Internships offer an invaluable foothold in the industry of choice – but differ considerably depending on whether they are paid or unpaid and what type of organisation is involved.
Here at KISS, we firmly believe in the value of paid internships. Most of our internships are for three months and some of our interns have gone on to be offered a permanent job at KISS. They’re a great way to recruit people coming out of sixth form or university, particularly if their studies have not been directly related to PR or marketing. Internships give new entrants an opportunity to work across different departments while deciding if a career in a creative agency is right for them.
But some organisations expect interns to work for free or for ‘expenses’ of around £10 a day. A 2014 survey by the Sutton Trust found that about a third of internships aimed at graduates were unpaid. Unpaid internships are not illegal per se, but anything resembling a proper job – ie regular working hours where the intern is doing actual work, as opposed to work shadowing – is on shaky ground legally, as workers in this situation should be paid at least the minimum wage. There are some exceptions to this: students undertaking placements are not legally required to be paid, nor are volunteers working for a charity.
So why would young people undertake unpaid internships? For careers that are difficult to break into, an internship can open doors that can otherwise remain stubbornly shut. In book publishing, for example, so many people seeking entry-level positions have done an internship of some sort that it can put you at a disadvantage if you haven’t.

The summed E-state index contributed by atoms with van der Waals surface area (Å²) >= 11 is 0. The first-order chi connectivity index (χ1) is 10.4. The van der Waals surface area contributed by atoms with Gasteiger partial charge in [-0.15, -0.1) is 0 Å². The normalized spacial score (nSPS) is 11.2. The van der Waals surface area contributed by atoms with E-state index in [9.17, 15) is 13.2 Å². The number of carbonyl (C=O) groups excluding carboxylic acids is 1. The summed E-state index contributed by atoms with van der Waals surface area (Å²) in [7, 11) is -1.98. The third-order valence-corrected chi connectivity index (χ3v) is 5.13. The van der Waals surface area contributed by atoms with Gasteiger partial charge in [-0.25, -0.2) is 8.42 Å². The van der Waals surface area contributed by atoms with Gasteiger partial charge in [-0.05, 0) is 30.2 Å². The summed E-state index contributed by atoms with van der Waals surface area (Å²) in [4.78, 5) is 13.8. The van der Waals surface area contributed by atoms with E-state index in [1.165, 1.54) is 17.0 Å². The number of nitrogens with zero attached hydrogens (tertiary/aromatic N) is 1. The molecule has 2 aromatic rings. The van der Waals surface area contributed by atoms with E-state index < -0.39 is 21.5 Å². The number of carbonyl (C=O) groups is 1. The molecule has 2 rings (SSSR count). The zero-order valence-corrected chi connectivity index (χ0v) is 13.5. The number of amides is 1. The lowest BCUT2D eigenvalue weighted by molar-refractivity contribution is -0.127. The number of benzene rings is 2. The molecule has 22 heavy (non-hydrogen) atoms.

Internships can range from anything from a couple of weeks through to several months. The work involved will typically include work shadowing, admin tasks and sometimes more business-critical frontline tasks. Crucially, they should offer something that will look good on the intern’s CV. An intern who is unpaid, or paid expenses only, and ends up doing admin tasks all day long should seriously question the value of that internship.
Jade Taylor-Salazar has been working in publishing for five years, but found it hard to get her foot on the career ladder after finishing an MA in politics. She ended up doing two internships, one for an intergovernmental organisation, the other for a publishing company, before landing a job with the second organisation she interned for.
“Finding a job after uni was really difficult, and after a few months of mind-numbing temp work, while being knocked back for interviews due to my ‘lack of experience’, I realised I was going to have to do something to set me apart from the crowd in the eyes of potential employers,” she says.
“Pursuing an internship seemed like the obvious choice – for me this came in the form of a temporary placement in south-east Asia, but there are no end of companies out there offering opportunities to graduates. Starting out with an internship really helped me to find my feet after university and ultimately helped me to decide on the route I wanted to go down while searching for a permanent job. It supplied me with the much-needed experience all employers want.”
And of course, I’m thrilled that here at KISS our own recent interns were both offered full time employment with us following their internship. Laura Sans Duran worked with us for a year before relocating to the USA and Theo Pepper currently works with us as an AE across a broad range of accounts – learning everything from brand articulation and messaging through to web development and content writing.
It’s a sorry state when the internet is awash with tales of internships gone wrong, so my advice to interns is to try to ascertain beforehand what sort of work they will be undertaking and make sure it will be of value to them before signing up. At KISS we will continue to remain committed to our internship programme, as education is one of our core sectors of expertise. And we love the perspective interns bring to agency life!